Madly For Adlai


William Allen White once wrote that Teddy Roosevelt had bitten him and “I went mad.” Stevenson’s bite had had a similar effect on these demonstrators, for whom it had all come down to a matter of these last few votes. Things did not look promising. Perhaps they should have known. You cannot make change by will alone. Movements are born, but campaigns are made, and the Stevenson campaign of 1960 needed more than they could give.

IT ALL BEGAN inside Adlai Stevenson’s head. After his second defeat in 1956, he humbly announced he would not seek nomination again. By late 1959, with Eisenhower winding down and Nixon looming, with Sputnik in the air and a sense of drift in the West, with both a cry for desegregation and a fear of the future rising everywhere, he had not changed his stance. But the times had changed his situation. To keep out, he would have to get out. He would be putting himself forward unless he pulled himself all the way back. And that is what he did not do.

Nor is it any wonder, with so many Democrats expressing reservations about the party’s younger leaders.

John F. Kennedy, the charismatic, seemed handicapped by opportunism, inexperience, and an ambiguous civil liberties record, dating back to the McCarthy era. He was not as liberal as Stevenson on international issues, not as dedicated to party reform. His preconvention strategy was clear; he intended to try to control as many state organizations as possible. Furthermore, no one knew for sure which way the Catholic issue would cut, but the early form looked dubious. Kennedy’s generational politics also created suspicion and distrust; he would, in fact, have to prove himself in the Presidency before he could actually captivate the young people with whom he had earlier identified himself. The young were Stevensonians.

Johnson, leader of the Senate and power broker among power brokers in Washington, seemed too conservative, too incapable of sustained moral leadership, and probably too corrupt. His guns-and-butter politics appealed mainly to other members of Congress.

Least well-known was Symington, who appeared to be too nice, too boring, and too close to the center to be relevant.

Hubert Humphrey of Minnesota was also listed on the morning line; a Cold Warrior and civil rights liberal, he was probably unelectable.

For all of them, the Democrats’ foreign policy for the sixties was the ultimate issue (although no one related it precisely to Vietnam). And this meant, given their names, that the Democrats’ best man might once again be Stevenson, the tested and tempered peacemaker.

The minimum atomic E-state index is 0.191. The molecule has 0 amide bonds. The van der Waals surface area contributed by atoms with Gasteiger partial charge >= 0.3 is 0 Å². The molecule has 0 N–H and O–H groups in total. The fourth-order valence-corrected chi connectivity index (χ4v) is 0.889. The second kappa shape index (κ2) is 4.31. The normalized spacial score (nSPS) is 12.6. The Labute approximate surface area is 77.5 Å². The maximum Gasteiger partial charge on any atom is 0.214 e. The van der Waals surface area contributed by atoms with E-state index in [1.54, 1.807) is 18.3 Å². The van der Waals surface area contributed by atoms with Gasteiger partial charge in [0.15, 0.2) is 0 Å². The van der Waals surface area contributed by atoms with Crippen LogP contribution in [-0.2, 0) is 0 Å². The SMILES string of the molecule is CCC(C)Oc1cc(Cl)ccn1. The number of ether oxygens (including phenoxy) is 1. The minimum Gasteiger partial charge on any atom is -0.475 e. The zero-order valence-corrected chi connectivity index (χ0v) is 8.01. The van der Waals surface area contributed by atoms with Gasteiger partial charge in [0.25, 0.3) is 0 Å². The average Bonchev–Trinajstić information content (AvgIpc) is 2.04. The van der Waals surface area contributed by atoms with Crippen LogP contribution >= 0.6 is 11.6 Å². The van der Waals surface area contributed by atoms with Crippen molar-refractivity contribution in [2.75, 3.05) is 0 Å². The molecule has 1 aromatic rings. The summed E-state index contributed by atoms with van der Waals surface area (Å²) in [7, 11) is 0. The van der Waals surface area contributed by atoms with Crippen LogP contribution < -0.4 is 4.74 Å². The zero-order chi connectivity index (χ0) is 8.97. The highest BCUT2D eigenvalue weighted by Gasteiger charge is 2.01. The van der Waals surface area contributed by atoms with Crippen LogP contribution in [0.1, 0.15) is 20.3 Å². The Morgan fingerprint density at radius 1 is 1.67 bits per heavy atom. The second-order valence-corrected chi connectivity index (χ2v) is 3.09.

Therefore, by not making himself unavailable, Stevenson created speculation which, given his record and reputation, created an undeclared candidacy. He also confused the press, which rebels against the conditional, the intangible, and the unknowable in life, especially politics. The pundits said this no-yes position was a tactic in search of a strategy. It was not presidential. It was Hamlet again. The admirable Stevenson must decide, no or yes, they said, and surely he should campaign openly or quit.

It was not to be. Rather, it now seems, no-yes was a Stevensonian affirmation-within-limits, a typical, rational, and perfectly defensible (to me) strategy for winning the nomination. In the months before the convention, in fact, Adlai practiced a kind of active noncandidacy. He allowed modest amounts of money to be spent on his behalf, repeatedly made it quite clear that he was open to a draft, and delivered some stunning foreign policy speeches, reminding his party that he was the only experienced statesman on the team. If he were to be nominated, he would have to choose a time before the voting to change from passive to active candidacy. But prior to the convention itself, the specter of those double defeats made him simply too vulnerable to make a move openly.

“I think his no-campaign strategy was right,” says David Garth, who went on from Stevenson’s 1960 campaign to become an international political consultant. “Adlai would otherwise have been subject to criticism that he had no right to run a third time. That meant others had to make a movement to prepare a climate of momentum around the country for him and we did it.”

DURING THE YEAR before the convention, Stevenson sentiment sprouted grass roots in every region and finally became the inspiration for “draft” Stevenson committees in forty-five states. The campaign to transform this spirit into actual power at the convention received a crucial lift early in 1960 from a group of wealthy Stevenson backers in New York. They hired Russell Hemenway, a former aide to Gov. Averell Harriman, to travel around the country and test the waters for Stevenson among Democratic officeholders. Hemenway also consulted with James Doyle of Madison, Wisconsin, a one-time chairman of his state’s Democrats, who had independently announced formation of a national “Draft Stevenson” committee that he intended to lead. And in Washington, Hemenway hooked up with two U.S. senators, A. S. Mike Monroney of Oklahoma and John Carroll of Colorado, both of whom had declared early for Stevenson.

Soon Monroney was in touch with Doyle and Stevenson’s Washington adviser and friend George Ball, a lawyer. Then Monroney’s administrative assistant, Thomas Finney, a lawyer from Oklahoma and a former CIA officer, and John Sharon, a partner in Ball’s law firm, opened a Stevenson coordinating office in Washington with funds from the New York group. Gradually the New York, Washington, and Wisconsin groups coalesced into a campaign with personal lines of communication to Stevenson himself.